Paul is not satisfied with a ‘lowest common denominator’ approach to his daily behaviour; he wants to ensure that what he does is genuinely helpful for his daily witness to unbelievers, for his work in the church and for his walk with Christ. Paul thus wants everything we do to have a positive result on our own lives and on the lives we touch day by day.  1 Corinthians 6.12-20, 96.The combination of asserting my rights and passing judgment on everyone else is one of the most insidious tendencies in the church of God. Both evils should have been transcended through the redemption which is ours in Jesus Christ. Rights have given way to reconciliation and mutual responsibility: passing judgment has been buried with Christ as one of the most destructive and loathsome characteristics of our unredeemed lower nature. 1 Corinthians 6.1-8, 107.
Issues in the church should be handled according to Christ and His Word rather than by worldly means, for example marriage. Paul says that while celibacy may be good for some people or for all people in temporary situations, marriage is good and honorable and its responsibilities should be honored.
Partners deprive each other in marriage by failing to give, especially to give what God wants us to give. Paul here nails any selfishness or inconsiderate excess in the physical aspects of marriage. This whole approach to equality and mutuality in the marriage-relationship was completely revolutionary in Paul’s day, remained so for many centuries afterwards, and continues to be so in virtually every modern culture... Throughout this passage Paul talks in terms of absolute equality within Christian marriage, which was not at all normal in his day. 1 Corinthians 7.3-4, 116.In Christ we are united, we are one. From now on, therefore, Christians must never allow any human category to divide them, especially when others try to bring them into bondage by enforcing such divisions. We all have one Master, one Teacher, one Saviour, one Lord: to him alone we owe our total allegiance. We have been bought with a price (23; the same phrase as in 6:20). With that allegiance we will each find a firm commitment to our present position, a growing flexibility about material things, and a liberating freedom from the countless distractions which confront us in our calling in the world. 1 Corinthians 7.17-24, 132.
We are free in Christ. But, we should use our freedom to love and serve God and others not for self-indulgence. Because love overrules knowledge we should limit our liberty with love for our weaker brothers to avoid leading them to do something for which their conscience would condemn them.        We should follow Paul's example of relinquishing personal rights for the Gospel so that we can be rewarded by God. We should not use our privileged position for selfish indulgence because we will be punished as Israel was. God has provided the way to defeat that temptation.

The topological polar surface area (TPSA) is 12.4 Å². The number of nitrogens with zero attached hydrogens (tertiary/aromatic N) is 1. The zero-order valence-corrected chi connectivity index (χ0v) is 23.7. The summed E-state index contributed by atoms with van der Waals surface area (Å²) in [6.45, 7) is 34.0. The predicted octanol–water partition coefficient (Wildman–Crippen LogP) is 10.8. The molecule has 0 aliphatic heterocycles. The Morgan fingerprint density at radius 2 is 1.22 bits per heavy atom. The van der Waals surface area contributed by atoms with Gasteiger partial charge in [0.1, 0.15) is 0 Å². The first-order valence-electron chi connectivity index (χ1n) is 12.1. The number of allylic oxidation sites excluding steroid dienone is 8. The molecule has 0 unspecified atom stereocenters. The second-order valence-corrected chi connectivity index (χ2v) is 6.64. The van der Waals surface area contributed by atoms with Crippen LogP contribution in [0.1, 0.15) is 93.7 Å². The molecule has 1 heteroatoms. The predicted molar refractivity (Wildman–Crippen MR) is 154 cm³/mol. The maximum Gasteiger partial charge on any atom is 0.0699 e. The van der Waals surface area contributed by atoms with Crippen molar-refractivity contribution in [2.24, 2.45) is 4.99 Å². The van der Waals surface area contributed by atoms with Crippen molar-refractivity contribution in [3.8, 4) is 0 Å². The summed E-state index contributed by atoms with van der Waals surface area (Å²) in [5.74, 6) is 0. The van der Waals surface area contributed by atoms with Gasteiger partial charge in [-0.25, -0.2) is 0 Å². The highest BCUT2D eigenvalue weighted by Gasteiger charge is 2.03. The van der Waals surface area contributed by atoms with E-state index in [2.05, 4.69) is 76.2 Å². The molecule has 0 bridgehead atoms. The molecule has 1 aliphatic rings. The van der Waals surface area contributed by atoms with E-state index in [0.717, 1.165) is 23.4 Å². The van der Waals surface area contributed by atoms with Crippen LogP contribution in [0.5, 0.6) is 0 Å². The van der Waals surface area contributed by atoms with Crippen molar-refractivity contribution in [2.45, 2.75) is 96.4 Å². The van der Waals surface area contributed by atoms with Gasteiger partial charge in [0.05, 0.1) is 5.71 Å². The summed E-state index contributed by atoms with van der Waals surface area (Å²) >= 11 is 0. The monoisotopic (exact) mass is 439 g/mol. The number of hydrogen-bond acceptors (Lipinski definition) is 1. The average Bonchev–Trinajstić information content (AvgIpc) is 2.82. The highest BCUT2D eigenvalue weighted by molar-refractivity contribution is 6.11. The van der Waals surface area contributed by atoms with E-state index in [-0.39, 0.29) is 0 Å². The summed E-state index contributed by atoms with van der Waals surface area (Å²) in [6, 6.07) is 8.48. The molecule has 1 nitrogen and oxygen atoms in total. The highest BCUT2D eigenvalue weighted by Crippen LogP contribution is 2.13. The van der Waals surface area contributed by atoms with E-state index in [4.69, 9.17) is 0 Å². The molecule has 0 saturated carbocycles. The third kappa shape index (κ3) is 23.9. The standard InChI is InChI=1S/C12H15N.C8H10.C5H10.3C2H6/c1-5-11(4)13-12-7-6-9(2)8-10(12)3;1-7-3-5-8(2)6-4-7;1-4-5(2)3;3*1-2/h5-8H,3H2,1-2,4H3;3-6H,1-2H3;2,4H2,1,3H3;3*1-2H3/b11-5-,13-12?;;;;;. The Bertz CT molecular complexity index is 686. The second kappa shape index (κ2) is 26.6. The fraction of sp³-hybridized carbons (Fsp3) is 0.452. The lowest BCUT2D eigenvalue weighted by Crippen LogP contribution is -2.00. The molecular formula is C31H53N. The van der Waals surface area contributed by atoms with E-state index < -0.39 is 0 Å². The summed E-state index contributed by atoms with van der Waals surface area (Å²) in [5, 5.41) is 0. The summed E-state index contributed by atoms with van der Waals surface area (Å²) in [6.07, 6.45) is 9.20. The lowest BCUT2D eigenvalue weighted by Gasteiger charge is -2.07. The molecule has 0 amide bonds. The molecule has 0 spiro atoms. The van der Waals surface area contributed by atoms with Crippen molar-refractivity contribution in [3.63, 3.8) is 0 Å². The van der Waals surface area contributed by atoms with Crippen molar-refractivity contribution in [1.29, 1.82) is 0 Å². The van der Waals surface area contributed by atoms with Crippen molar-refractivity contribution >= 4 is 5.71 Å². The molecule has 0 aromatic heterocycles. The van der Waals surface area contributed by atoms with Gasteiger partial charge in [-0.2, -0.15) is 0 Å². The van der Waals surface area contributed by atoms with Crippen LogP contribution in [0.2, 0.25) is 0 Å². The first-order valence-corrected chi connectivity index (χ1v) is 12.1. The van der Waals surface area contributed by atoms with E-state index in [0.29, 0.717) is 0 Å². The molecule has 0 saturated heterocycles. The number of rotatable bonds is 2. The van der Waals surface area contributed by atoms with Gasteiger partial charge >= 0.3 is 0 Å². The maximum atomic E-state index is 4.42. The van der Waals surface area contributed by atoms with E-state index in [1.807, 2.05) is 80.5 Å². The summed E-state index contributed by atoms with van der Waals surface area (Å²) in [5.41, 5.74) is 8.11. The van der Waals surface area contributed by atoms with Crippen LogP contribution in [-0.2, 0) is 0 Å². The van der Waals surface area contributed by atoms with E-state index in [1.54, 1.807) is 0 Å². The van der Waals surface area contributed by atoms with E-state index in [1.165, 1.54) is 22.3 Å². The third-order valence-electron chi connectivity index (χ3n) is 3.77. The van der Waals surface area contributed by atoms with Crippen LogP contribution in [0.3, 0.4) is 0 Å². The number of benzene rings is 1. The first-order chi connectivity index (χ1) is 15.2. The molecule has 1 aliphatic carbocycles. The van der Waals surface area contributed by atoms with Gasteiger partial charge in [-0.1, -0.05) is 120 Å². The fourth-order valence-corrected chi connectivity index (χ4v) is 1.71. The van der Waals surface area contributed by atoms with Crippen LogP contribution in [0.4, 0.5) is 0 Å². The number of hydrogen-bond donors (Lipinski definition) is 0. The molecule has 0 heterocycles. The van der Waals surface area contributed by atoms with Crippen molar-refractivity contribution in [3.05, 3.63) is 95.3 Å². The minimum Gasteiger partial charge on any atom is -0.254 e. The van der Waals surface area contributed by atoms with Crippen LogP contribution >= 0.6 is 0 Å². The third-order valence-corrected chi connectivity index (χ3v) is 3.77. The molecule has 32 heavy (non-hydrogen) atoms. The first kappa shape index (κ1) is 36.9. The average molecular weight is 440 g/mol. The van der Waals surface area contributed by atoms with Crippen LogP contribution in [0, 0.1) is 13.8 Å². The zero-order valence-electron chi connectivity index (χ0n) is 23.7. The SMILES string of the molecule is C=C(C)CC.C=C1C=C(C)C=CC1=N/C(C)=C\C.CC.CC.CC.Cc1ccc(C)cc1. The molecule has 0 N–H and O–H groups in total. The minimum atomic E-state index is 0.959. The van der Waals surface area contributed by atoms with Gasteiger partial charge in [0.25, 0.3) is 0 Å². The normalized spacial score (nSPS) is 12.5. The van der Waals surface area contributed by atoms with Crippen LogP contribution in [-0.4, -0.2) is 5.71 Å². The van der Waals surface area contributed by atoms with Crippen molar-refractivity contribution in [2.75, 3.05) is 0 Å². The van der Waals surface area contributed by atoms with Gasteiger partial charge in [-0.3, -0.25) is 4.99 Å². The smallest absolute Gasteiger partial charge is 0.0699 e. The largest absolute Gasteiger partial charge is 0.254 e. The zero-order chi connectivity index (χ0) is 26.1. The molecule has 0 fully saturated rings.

When a Christian’s character is controlled by love and is growing in true knowledge, he is no longer concerned so much with how well he knows God, as with being known by God. That actually is the proof of true love for God. Any true knowledge does not lead to pride in what we know, but to humility about what we do not know...We must, therefore, each strive to make our whole behaviour constructive by asking ourselves such questions as, ‘Are people brought closer to God? Are Christians strengthened in their faith? Are people glad to have met us?’ When a Christian’s knowledge is radiated and released by love, he is clearly demonstrating that he knows God and that God knows him, i.e. that there is a deepening personal relationship between the two. 1 Corinthians 8, 143–144.The overwhelming impression is of a man (Paul) so utterly dedicated to the gospel, that he was constantly worrying about this drawback and that hindrance. Barrett puts it powerfully: ‘The gospel, which turned upon the love and self-sacrifice of Jesus, could not fitly be presented by preachers who insisted on their rights, delighted in the exercise of authority, and made what profit they could out of the work of evangelism.’ 1 Corinthians 9.1-18, 156–157.Paul’s versatility in seeking to win men of all backgrounds to Christ challenges us to cross the culture-gap between the Christian sub-culture of cosy meetings and holy talk and the pagan culture of our local community. The task of identification with and incarnation into our contemporary paganism, of all kinds, is one of the biggest tasks confronting the church.  1 Corinthians 9.19-23, 162.The Lord is a jealous God, who brooks no rivals, no comparisons, no alternatives. There are dangers in presumptuousness and complacency, especially the danger of finding ourselves victims of the humiliating fall which inevitably follows all pride. But there is, if anything, even greater danger in compromise, because we smudge the issues and let in all kinds of spiritual counterfeits which confuse the truth as it is in Jesus, as well as being in obvious conflict with it.  1 Corinthians 10.14-22, 175.
We have freedom in our worship. But, worship should be done with propriety and order. The church should honor one another as a people whom Jesus died for when they come together for the Lord's Supper or they will experience the judgment of God for their sin.
That is Christian freedom: being free from ourselves to glorify God by being like Christ. 1 Corinthians 11.1, 177.Paul wants the women to dress normally and naturally in Christian worship. He wants such worship to give glory to God and to make it obvious that Christians have been set free to worship and to glorify God. So he urges the Corinthians: ‘Do not ignore the obvious pointers of creation or of nature. God made us like this. Do not flout all the dictates of common sense and decency in your worship. Let it be Christ-centred and God-glorifying.’ 1 Corinthians 11.3-16, 184–185.Such selectivity in Christian convictions amongst those submitted to the Lordship of Jesus is inevitable. But there is absolutely no need, let alone any propriety, for Christians to sunder fellowship on the basis of such distinctives. When such schism actually penetrates the public worship of the congregation, the situation is scandalous...When those who claim to be Christians love nothing better than empty and profitless arguments about theological niceties, that indicates their real spiritual condition. Such folk are not genuine (dokimoi), they have not passed the test, and their loud claims about theological ‘soundness’ will not impress the Lord on that crucial day when our Christian service is scrutinized. 1 Corinthians 11.17-22, 186–187